From there he moved on to an HSV Clubsport and, these days, a Nissan R33 GT-R and Holden Commodore VL Turbo share shed space with the Plymouth.

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Meep meep, it's the Roadrunner

Exactly why he got into old muscle cars is up for speculation – he’s unsure whether to blame it on seeing a ‘Fast and Furious’ flick, or growing up with the family’s string of HG and HQ Holdens. In any case he went out hunting, originally hoping to buy an Aussie Charger.

Some time the long search process, he got talking to someone and they pointed at this, the 440 Road Runner. He notes that, "The American muscle gives you a lot more bang for your buck" in the current market.

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440 of Mopar's finest V8

This example is running a variant of the four-barrel. Ned says that when he bought it, a miss that was originally thought to be caused by a minor ignition fault in fact was signaling bigger issues.

In the end a mid-range freshen-up was undertaken, using what he describes as a mild cam, plus a load of Edelbrock gear, including heads and intake manifold. There’s no question the four-barrel is easier to set up and, with a few tweaks and some updated components, the powerplant is now estimated to be good for around 450 horses (335kW). These days, that’s still not a big stretch for an engine this size. An auto completes the package.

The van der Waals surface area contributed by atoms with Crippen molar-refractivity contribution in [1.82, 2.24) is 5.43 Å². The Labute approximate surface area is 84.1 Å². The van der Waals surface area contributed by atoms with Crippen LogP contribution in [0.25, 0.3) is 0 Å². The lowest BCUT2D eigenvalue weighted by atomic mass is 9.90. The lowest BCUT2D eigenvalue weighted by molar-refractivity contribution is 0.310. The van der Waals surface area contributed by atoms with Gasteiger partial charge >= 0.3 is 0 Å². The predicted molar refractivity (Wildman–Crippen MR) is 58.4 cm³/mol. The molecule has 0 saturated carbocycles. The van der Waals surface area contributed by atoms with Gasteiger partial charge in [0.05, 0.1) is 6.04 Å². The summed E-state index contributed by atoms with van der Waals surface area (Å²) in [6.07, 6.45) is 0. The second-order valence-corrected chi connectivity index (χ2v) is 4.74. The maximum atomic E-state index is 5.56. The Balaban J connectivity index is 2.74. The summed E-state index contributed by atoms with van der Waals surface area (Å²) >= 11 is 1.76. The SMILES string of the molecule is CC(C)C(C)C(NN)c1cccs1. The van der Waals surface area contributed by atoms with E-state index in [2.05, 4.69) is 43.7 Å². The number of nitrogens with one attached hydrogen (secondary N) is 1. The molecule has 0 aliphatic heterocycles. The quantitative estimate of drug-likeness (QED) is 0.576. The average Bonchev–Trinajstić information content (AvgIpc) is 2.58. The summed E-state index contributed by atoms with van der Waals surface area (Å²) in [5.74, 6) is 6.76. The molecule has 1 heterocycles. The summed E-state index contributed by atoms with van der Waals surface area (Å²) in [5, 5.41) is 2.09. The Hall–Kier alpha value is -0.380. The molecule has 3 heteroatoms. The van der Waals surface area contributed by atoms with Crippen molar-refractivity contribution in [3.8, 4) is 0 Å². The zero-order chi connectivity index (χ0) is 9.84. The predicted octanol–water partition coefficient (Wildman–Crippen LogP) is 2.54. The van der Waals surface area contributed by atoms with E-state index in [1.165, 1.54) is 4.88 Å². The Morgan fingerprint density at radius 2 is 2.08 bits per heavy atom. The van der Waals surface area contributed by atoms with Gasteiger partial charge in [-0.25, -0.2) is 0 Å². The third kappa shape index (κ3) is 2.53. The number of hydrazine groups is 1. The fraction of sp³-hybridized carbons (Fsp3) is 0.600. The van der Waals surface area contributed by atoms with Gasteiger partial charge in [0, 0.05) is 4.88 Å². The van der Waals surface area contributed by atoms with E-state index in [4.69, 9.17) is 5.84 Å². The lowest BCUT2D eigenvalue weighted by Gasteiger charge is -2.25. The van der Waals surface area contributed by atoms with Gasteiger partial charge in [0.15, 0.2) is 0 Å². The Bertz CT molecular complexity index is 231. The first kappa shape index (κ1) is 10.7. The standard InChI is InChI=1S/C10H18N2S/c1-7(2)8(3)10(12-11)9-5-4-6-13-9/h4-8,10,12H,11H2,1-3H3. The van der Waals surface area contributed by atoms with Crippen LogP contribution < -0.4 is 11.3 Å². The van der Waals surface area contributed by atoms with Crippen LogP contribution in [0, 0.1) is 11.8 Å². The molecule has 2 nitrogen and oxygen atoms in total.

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Ned reckons the body was pretty solid but a lot of the trim had become brittle through age.

So far he’s kept the car pretty close to what you might have seen roll out the factory door, though he has put a bit of effort into the stance and handling. He’s gone for low and level, rather than the tail-high stance typical of the era and recruited Reed Clouston from Hakon to set up the chassis so it steers and handles okay – certainly better than when he got it.

The Road Runner gets a regular workout, sometimes doing the school runs with the kids, or something more adventurous with a barbecue and all the picnic gear loaded into that substantial boot. It’s the get-away trips he enjoys the most. "It’s very euphoric – wife and kids all together, music playing, windows down…"

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1971 Plymouth Road Runner specs

Body 2-door coupe
Engine 7.2lt V8
Power & torque 287kW @ 4700rpm, 664Nm @ 3200rpm
Performance 0-100km/h 6.2 seconds
Top speed 220km/h
Transmission three-speed A727 series TorqueFlite
Suspension Front/Rear – Tortsion bars/leaf springs
Brakes disc front, drum rear power-assisted
Wheels 13 x 5.5 steel